The mismatch repair (MMR) family is a highly conserved group of proteins that function in genome stabilization and mutation avoidance. Their role has been particularly well studied in the context of DNA repair following replication errors, and disruption of these processes results in characteristic microsatellite instability, repair defects and, in mammals, susceptibility to cancer. An additional role in meiotic recombination has been described for several family members, as revealed by extensive studies in yeast. More recently, the role of the mammalian MMR family in meiotic progression has been elucidated by the phenotypic analysis of mice harboring targeted mutations in the genes encoding several MMR family members. This review will discuss the phenotypes of the various mutant mouse lines and, drawing from our knowledge of MMR function in yeast meiosis and in somatic cell repair, will attempt to elucidate the significance of MMR activity in mouse germ cells. These studies highlight the importance of comparative analysis of MMR orthologs across species, and also underscore distinct sexually dimorphic characteristics of mammalian recombination and meiosis.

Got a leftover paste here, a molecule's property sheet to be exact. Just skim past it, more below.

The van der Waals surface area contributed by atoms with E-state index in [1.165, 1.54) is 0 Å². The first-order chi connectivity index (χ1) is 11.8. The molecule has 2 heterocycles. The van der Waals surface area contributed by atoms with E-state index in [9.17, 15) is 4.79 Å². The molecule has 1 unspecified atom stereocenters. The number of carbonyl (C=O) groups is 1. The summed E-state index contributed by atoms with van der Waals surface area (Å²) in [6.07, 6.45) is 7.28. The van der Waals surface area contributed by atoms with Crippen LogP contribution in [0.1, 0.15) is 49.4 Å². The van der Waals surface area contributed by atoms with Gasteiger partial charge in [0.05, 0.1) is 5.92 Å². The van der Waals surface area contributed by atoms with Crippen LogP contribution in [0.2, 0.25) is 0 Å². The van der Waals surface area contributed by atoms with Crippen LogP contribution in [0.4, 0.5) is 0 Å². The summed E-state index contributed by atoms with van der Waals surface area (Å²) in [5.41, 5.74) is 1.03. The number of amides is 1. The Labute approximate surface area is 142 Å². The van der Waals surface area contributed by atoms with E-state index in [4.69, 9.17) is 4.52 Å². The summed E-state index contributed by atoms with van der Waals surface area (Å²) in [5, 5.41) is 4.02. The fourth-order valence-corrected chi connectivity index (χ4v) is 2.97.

Copyright 2004 S. Karger AG, Basel.